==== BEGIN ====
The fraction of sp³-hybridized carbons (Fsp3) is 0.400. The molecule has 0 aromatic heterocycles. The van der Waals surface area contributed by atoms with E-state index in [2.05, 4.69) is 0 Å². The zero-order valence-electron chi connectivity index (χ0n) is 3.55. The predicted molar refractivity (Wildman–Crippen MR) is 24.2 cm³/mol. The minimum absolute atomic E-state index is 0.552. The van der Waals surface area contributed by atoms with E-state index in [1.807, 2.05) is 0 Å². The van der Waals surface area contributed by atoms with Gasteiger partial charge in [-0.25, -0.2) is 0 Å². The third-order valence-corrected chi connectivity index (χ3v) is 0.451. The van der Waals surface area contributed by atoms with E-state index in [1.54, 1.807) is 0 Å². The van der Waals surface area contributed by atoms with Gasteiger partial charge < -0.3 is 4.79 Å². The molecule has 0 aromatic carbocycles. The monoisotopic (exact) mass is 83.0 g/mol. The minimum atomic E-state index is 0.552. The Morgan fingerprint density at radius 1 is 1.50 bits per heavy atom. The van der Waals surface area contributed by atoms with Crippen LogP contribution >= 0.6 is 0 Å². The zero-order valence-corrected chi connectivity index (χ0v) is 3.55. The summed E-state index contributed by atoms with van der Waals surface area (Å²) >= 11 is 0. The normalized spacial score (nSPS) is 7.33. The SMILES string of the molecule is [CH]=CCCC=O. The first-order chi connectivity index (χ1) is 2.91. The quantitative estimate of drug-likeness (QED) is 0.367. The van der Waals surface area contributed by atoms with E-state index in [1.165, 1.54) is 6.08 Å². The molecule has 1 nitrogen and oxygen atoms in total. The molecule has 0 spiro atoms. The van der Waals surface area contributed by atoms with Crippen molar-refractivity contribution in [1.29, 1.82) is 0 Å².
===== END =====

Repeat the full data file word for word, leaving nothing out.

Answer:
The fraction of sp³-hybridized carbons (Fsp3) is 0.400. The molecule has 0 aromatic heterocycles. The van der Waals surface area contributed by atoms with E-state index in [2.05, 4.69) is 0 Å². The zero-order valence-electron chi connectivity index (χ0n) is 3.55. The predicted molar refractivity (Wildman–Crippen MR) is 24.2 cm³/mol. The minimum absolute atomic E-state index is 0.552. The van der Waals surface area contributed by atoms with E-state index in [1.807, 2.05) is 0 Å². The van der Waals surface area contributed by atoms with Gasteiger partial charge in [-0.25, -0.2) is 0 Å². The third-order valence-corrected chi connectivity index (χ3v) is 0.451. The van der Waals surface area contributed by atoms with E-state index in [1.54, 1.807) is 0 Å². The van der Waals surface area contributed by atoms with Gasteiger partial charge < -0.3 is 4.79 Å². The molecule has 0 aromatic carbocycles. The monoisotopic (exact) mass is 83.0 g/mol. The minimum atomic E-state index is 0.552. The Morgan fingerprint density at radius 1 is 1.50 bits per heavy atom. The van der Waals surface area contributed by atoms with Crippen LogP contribution >= 0.6 is 0 Å². The zero-order valence-corrected chi connectivity index (χ0v) is 3.55. The summed E-state index contributed by atoms with van der Waals surface area (Å²) >= 11 is 0. The normalized spacial score (nSPS) is 7.33. The SMILES string of the molecule is [CH]=CCCC=O. The first-order chi connectivity index (χ1) is 2.91. The quantitative estimate of drug-likeness (QED) is 0.367. The van der Waals surface area contributed by atoms with E-state index in [1.165, 1.54) is 6.08 Å². The molecule has 1 nitrogen and oxygen atoms in total. The molecule has 0 spiro atoms. The van der Waals surface area contributed by atoms with Crippen molar-refractivity contribution in [1.29, 1.82) is 0 Å².